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It’s one of those riddles taxpayers are loath to consider.

If the assessed value of my home goes up 30%, will my school taxes go up 30%?

The math sees to make sense, but the reasoning is faulty, Janesville School District Finance Director Daniel McCrea told the school board Tuesday.

He made the statement during a presentation of the tentative budget for the 2019-20 school year.

The budget calls for total spending of $121.45 million, down from $121.55 million last year. Of that, $35.7 million will be covered by local property taxes. That’s down from $37.52 million last year, a decrease of 4.85%.

For taxpayers, that translates to an estimated tax of $8.10 per $1,000 of property value, down from last year’s $8.51, a decrease of 4.82%.

But the city of Janesville’s revaluation process has some people concerned.

McCrea explained it this way: Everyone is in the same pool and it’s half filled with water. When the water rises, all the boats rise. That’s the value of housing going up. But the amount of tax money needed for schools remains fixed at $35.7 million, and that amount will be spread across a deeper pool.

In the budget documents that came with the agenda, McCrea explained it this way: “... the entire community experienced a revaluation, and the district levy is spread across the entire community.”

The documents also explain that the district levy is calculated using equalized value, not individual parcel value.

School districts, counties and vocational schools often collect property taxes from several municipalities with different assessors and different assessment schedules. Equalized valuation strives to impose one consistent standard in estimating the taxable value of each municipality. Then levies from school districts, counties and other overlying districts can be fairly apportioned to each municipality.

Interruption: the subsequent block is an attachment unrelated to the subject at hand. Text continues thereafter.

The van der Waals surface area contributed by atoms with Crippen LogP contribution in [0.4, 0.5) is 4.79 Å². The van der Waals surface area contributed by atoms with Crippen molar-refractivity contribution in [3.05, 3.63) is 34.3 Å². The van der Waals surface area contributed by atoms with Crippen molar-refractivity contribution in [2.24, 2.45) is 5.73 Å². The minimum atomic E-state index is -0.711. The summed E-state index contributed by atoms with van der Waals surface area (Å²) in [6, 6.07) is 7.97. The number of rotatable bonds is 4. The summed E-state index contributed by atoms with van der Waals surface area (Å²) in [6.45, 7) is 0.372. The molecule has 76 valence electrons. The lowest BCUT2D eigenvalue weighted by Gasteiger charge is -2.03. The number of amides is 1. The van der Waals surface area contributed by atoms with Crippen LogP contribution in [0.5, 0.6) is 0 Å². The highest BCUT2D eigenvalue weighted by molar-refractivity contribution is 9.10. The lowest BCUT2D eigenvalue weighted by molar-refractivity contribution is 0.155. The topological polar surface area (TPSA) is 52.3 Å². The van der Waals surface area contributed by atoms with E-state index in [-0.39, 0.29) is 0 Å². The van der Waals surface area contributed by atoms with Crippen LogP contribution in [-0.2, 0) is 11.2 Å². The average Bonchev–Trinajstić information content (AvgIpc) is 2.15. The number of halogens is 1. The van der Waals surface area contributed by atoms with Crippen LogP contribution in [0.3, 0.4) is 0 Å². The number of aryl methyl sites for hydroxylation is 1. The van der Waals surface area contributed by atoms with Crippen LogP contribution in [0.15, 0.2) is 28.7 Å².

The school district budget will not be finalized until October, when the district gets its last round of money from the state.

New items in the 2019-20 budget include:

  • The addition of a 10th-grade health class. The school district meets the state requirement for health classes, but high school staff felt the addition was needed, said Craig High School Principal Alison Bjoin.

Bjoin pointed to adverse childhood experience scores. Rock County’s score is one of the highest in the state. Adverse childhood experiences, such as having a parent in jail or witnessing domestic violence, can lead to mental health problems and other issues as kids get older.

In addition, the district’s traditional health class is taught in eighth grade, and some subjects, such as human reproduction, might be better taught at an older age, she said.

  • An estimated $133,000 for bathrooms at Rock University High School. The high school, which is housed in Blackhawk Technical College, has expanded to about 70 students. Blackhawk would like to place it in a different part of the building with more space, and is remodeling to accommodate the Rock University High School’s needs.

The school district is paying for the bathrooms. At the meeting, Superintendent Steven Pophal stressed that the district doesn’t pay Blackhawk Technical College rent, and the addition of bathrooms was a fair way to share costs.

  • The elimination of course fees and a new fund for athletic uniforms.

Fees used to be charged for courses where students needed special material or tools. Pophal said it had come to their attention that students were not taking classes because of the fees, and they wanted to change that.

A fund to pay for uniforms was a regular part of the budget until all of the cutbacks after Act 10. As a result, parents had to pick up those costs.